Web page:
By the Canadian Association of Occupational Therapists (CAOT), the Association of Canadian Occupational Therapy University Programs (ACOTUP), the Association of Canadian Occupational Therapy Regulatory Organizations (ACOTRO), and the Presidents' Advisory Committee (PAC)
This joint position statement reviews the background, information, responsibilities and challenges required for evidence-based occupational therapy. It is hoped that this will be of use to those who require knowledge of how evidence is used by occupational therapists. Those interested may be occupational therapy students, practitioners, educators, researchers and regulators, as well as clients, administrators, payers and other health, social service or education workers.
Occupational therapists continually make decisions to determine how to proceed with their clients (Mattingly & Fleming, 1994). Decisions are formed using information from the client, occupational therapists' experiences with previous clients, research findings and expert opinion from a variety of sources (Belenky, Clinchy, Goldberger & Tarule, 1986; Clark, Scott & Krupa, 1993; Dubouloz, Egan, von Zweck & Vallerand, 1999; Kirby & McKenna, 1989). Guidelines for critically evaluating information from diverse sources may be found in a number of disciplines (e.g. philosophy, history, medicine and law). Occupational therapists are urged to adhere to evidence-based practice since consumers, payers and practitioners want services based on the best available evidence regarding their effectiveness. Occupational therapists believe that evidence-based practice is a major element of what is now described as best practice.
Occupational therapists have tended to take evidence-based medicine as a starting point for evidence-based occupational therapy (Law & Baum, 1998). In evidence-based medicine, epidemiologic criteria are used to critically evaluate research evidence related to specific medical treatments. (Rosenberg & Donald, 1995). Treatment decisions are based on this critical evaluation as well as professional judgment using the previous experience and knowledge of the client.
(Sackett, Rosenberg, Muir Gray, Haynes & Richardson, 1996). Strict adherence to the procedures of evidence-based medicine may limit the occupational therapist who strives to enable occupation using a client-centred, occupation-focused approach.
Information required for evidence-based occupational therapy Congruent with enabling occupation, the production, retrieval, review, and evaluation of information is viewed as a joint responsibility of the client and therapist working in a collaborative relationship (Canadian Association of Occupational Therapists, 1997). Moreover, the focus is on information regarding occupational performance issues relating to the quality of life of individuals; or the empowerment of groups to achieve realization of their occupational performance potential through lessening the effects of barriers to achievement in areas such as employment, housing, leisure or self-care.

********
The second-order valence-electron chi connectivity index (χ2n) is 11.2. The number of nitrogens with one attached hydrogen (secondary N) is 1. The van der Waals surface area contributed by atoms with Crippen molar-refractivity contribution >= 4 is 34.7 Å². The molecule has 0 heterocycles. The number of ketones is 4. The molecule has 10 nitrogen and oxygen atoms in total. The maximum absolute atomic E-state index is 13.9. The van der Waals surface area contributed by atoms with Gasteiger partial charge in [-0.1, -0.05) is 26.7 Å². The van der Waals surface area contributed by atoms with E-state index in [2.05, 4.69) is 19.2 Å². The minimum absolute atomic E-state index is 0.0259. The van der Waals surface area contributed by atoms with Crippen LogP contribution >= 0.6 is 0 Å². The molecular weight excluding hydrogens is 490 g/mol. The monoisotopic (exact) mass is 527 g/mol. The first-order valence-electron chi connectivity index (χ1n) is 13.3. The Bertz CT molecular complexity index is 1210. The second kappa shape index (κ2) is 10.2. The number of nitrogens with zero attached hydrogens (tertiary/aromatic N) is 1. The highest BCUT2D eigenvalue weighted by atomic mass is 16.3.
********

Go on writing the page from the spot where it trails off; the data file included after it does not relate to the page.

The client provides expert knowledge crucial for determining meaningful occupational priorities. The client's perspective on medical, developmental and social barriers to occupational performance is included as important information for understanding and taking action on issues. Also important are the client's subjective evaluation of present capacities, knowledge of personal and environmental resources and limitations, desired outcomes, acceptability of specific plans and criteria for success.
The occupational therapist provides knowledge of client, environment and occupational factors relevant to enabling occupation. Ideally, this evidence is derived from a critical review of the research literature, expert consensus and professional experience. The occupational therapist uses this information to assist the client to name and prioritize occupational performance issues. The client is encouraged to discover new ways of viewing occupational performance problems, implement accurate methods to assess present capacities, and consider suggestions for use of personal and environmental resources. The client then, with the therapist, formulates targeted outcomes, and commits to specific intervention plans and methods of evaluating desired outcomes (Egan, Dubouloz, von Zweck & Vallerand, 1998; Fearing, Law & Clark, 1997).
Evidence-based occupational therapy demands that both the client's knowledge and the occupational therapist's knowledge be used in decision making. The individual, group, agency or organizational client must be given every opportunity to articulate and share knowledge. The occupational therapist must use all reasonable means to continually expand his or her professional knowledge base through review and critical evaluation of related research, professional literature and continuing education. The client must have regular opportunities to contribute whatever knowledge can be brought to the decisions required. Occupational therapy clients have the right to know why specific methods are used. Occupational therapists are responsible to ensure that evidence used in decision making is made explicit to clients.